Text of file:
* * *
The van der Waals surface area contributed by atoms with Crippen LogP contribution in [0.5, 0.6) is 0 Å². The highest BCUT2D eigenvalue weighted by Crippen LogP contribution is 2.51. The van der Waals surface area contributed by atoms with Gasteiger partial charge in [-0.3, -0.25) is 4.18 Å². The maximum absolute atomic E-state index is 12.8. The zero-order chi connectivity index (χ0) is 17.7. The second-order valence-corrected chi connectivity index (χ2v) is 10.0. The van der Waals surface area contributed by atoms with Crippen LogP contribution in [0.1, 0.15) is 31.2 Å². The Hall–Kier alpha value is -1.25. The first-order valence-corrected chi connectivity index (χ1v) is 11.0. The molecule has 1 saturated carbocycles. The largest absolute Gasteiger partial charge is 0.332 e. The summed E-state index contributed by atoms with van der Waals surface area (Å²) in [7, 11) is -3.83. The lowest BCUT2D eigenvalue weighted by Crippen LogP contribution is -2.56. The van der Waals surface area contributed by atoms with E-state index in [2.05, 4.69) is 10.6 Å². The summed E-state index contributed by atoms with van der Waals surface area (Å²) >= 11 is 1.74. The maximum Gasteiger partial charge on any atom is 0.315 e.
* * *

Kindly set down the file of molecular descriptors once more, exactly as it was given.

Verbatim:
The van der Waals surface area contributed by atoms with Crippen LogP contribution in [0.5, 0.6) is 0 Å². The highest BCUT2D eigenvalue weighted by Crippen LogP contribution is 2.51. The van der Waals surface area contributed by atoms with Gasteiger partial charge in [-0.3, -0.25) is 4.18 Å². The maximum absolute atomic E-state index is 12.8. The zero-order chi connectivity index (χ0) is 17.7. The second-order valence-corrected chi connectivity index (χ2v) is 10.0. The van der Waals surface area contributed by atoms with Crippen LogP contribution in [0.1, 0.15) is 31.2 Å². The Hall–Kier alpha value is -1.25. The first-order valence-corrected chi connectivity index (χ1v) is 11.0. The molecule has 1 saturated carbocycles. The largest absolute Gasteiger partial charge is 0.332 e. The summed E-state index contributed by atoms with van der Waals surface area (Å²) in [7, 11) is -3.83. The lowest BCUT2D eigenvalue weighted by Crippen LogP contribution is -2.56. The van der Waals surface area contributed by atoms with E-state index in [2.05, 4.69) is 10.6 Å². The summed E-state index contributed by atoms with van der Waals surface area (Å²) >= 11 is 1.74. The maximum Gasteiger partial charge on any atom is 0.315 e.